With a last name like mine, I am in no position to cast the first stone at unusual names assigned to others. But in the case of the name selected for their newborn son by Elon Musk and his partner, Grimes, I may make an exception.
I think it’s possible that a kid with a billionaire father who builds Teslas and space ships and a mom who has created a name for herself (Grimes, as it turns out) as a producer and performer of cutting-edge music will have more than enough attention coming his way as he moves through childhood.
Having a one-word name that contains numbers, a punctuation mark, and a pair of run-together letters called a digraph — unavailable on most modern keyboards — will make his already elevated profile go stratospheric.
The handle Musk and Grimes, birth-name Claire Boucher, came up with for their kid who was born earlier this month is X Æ A-12. The “A” and “E” are merged in the fashion of early spellings of “aeroplane” or “Aesop’s Fables” and, according to Grimes’ Twitter account, represent “artificial intelligence and/or love.” The A-12 part of the name is a tribute to the Lockheed A-12 “Oxcart” spy plane, an aircraft designed to literally fly faster than a speeding bullet at Mach 3.2, at altitudes up to 90,000 feet.
No matter how it’s spelled or pronounced (Dad says X Ash A-Twelve and Mom says X A-I A-Twelve), the name is bound to make life more difficult for the boy over the years.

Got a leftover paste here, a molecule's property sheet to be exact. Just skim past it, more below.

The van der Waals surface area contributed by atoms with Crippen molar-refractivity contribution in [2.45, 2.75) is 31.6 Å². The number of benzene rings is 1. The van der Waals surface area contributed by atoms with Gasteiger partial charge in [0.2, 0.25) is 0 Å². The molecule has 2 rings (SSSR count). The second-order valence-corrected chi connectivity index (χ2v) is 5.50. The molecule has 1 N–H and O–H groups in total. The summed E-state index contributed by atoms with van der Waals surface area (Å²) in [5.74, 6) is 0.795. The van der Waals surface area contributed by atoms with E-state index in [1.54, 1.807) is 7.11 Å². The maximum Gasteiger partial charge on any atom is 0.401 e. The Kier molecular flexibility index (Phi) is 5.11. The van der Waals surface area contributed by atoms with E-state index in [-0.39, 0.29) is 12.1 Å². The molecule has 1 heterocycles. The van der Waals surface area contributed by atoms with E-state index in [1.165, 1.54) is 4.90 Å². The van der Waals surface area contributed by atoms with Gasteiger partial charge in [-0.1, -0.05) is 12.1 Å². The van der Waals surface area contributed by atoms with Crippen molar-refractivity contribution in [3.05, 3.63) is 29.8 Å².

Maybe the name was created to build character. When mocked by his peers, the kid will either be forced to stand up for himself or to develop a zen-like indifference to such mockery.
In “A Boy Named Sue,” a song from the 1960s made famous by Johnny Cash, a rambling, gambling father gave his son the unconventional name to help him survive “in a world that gets rough, where you’ve got to be tough.”
When the title character of the song attains adulthood and encounters his vagabond dad in a Tennessee bar, he acknowledges the value being assigned the name — after first beating his father half to death in a bar fight.
And like the Boy named Sue in the song, the Musk-Grimes offspring may well conclude that if he ever has a son, “I’m gonna name him Bill, or George, or anything but X Æ A-12!”
Meanwhile, chances are good that at least some babies born during the COVID-19 pandemic will be given names more reflective of the times than the Liams and Emmas assigned to newborns last year.
In the avant garde category, naming a baby of either gender N95 would conjure up images of security and practicality. For boys, the name Fauci carries with it tones of wisdom and courage.
But my prediction for the most popular baby names of 2020 can be traced to the rarest and most sought-after items of the year. Look for Cottonelle to make it to the Top 100 popular names list for girls, with Scott making an appearance on the boys’ chart.